Wrong Word Wednesday #28

Every week I will demonstrate an example of poor English where a different word is used from the one intended. Sometimes this creates a grammatically incorrect sentence. Unfortunately, the mistake is usually so pervasive that we all do it and such errors are usually made by those who should know better – journalists working for national or global media outlets such as newspapers and television

Wander / Wonder

This is another that I have to pause and check sometimes. The words are pronounced slightly differently but with some regional and national accents they are often pronounced identically. They do have very different meanings.

Wander: Means to move aimlessly, directionless and with no clear direction or end planned. “I went wandering on the moors and decided to go where the wind took me.”

Wonder: Is to think or to express curiosity. “I wonder what your mother will make of that!”

There is an easy way to remember which way around each word should be. Wander with an “a” – ambling, aimless. Wonder with an “o”, oh my, oh yes, oh that’s right. Perhaps not quite as a catchy as E for Envelope but it works for me.

Grammarist has an explanation for where each word comes from.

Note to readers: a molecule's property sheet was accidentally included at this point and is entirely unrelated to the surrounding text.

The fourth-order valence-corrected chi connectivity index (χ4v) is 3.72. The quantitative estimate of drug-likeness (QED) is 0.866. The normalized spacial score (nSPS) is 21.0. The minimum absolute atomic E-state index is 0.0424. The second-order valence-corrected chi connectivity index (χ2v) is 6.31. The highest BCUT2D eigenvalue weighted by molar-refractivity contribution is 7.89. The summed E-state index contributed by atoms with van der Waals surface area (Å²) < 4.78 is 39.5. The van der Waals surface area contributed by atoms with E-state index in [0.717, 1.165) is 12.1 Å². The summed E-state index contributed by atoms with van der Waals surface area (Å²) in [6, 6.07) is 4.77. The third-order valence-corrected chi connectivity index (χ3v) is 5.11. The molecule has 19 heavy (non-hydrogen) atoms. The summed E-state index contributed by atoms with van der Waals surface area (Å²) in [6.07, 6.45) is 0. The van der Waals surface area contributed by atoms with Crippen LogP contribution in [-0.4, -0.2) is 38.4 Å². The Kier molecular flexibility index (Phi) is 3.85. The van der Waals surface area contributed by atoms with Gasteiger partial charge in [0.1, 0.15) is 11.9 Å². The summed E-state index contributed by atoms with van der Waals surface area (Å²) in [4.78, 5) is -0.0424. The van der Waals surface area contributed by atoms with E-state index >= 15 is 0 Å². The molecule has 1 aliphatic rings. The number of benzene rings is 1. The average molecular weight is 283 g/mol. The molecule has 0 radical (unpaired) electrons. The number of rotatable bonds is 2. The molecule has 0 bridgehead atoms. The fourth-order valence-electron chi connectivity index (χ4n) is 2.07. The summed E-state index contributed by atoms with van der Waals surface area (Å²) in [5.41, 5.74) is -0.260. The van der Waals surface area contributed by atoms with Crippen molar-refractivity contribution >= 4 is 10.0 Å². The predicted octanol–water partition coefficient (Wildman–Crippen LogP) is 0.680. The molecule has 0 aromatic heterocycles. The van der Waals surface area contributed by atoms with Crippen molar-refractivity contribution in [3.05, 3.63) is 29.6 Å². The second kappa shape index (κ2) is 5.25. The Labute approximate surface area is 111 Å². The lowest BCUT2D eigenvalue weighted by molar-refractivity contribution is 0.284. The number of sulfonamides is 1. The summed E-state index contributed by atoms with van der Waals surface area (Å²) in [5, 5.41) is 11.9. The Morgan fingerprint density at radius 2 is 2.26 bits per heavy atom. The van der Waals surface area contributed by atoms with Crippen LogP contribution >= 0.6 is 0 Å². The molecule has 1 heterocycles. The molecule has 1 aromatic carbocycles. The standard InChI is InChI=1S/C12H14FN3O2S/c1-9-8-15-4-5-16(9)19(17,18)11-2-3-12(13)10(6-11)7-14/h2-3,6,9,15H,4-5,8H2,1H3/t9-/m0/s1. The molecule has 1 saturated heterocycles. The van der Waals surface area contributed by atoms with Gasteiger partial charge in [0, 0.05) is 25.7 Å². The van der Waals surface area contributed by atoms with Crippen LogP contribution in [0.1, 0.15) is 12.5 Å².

The words have separate origins in Old English. Wonder comes from wunder, a noun for a marvel or a wondrous thing. Wander comes from wandrian, meaning to move aimlessly. They took their modern forms by the 16th century (both words appear in Shakespeare), and they have remained more or less unchanged through the centuries.

For more details, visit Grammarist


4 thoughts on “Wrong Word Wednesday #28

  1. Love the origin word for wander, wandrian. Funny enough, here in the South East of the US, I think they actually pronounce wonder, wunder. LOL. Sharing the post now, Matt. 🙂

    1. Thank you very much! Yes, when you get to looking at national and regional accents you’re into a whole different ball game.

  2. I agree that a lot of regional accents would confuse these two, though I haven’t seen it confused in print, so much, just that they might be pronounced much the same, which may lead to some confusion.

    1. Perhaps it is just me then! I think the reason I have to stop and think about it is because my father is from London and pronounced them much the same.

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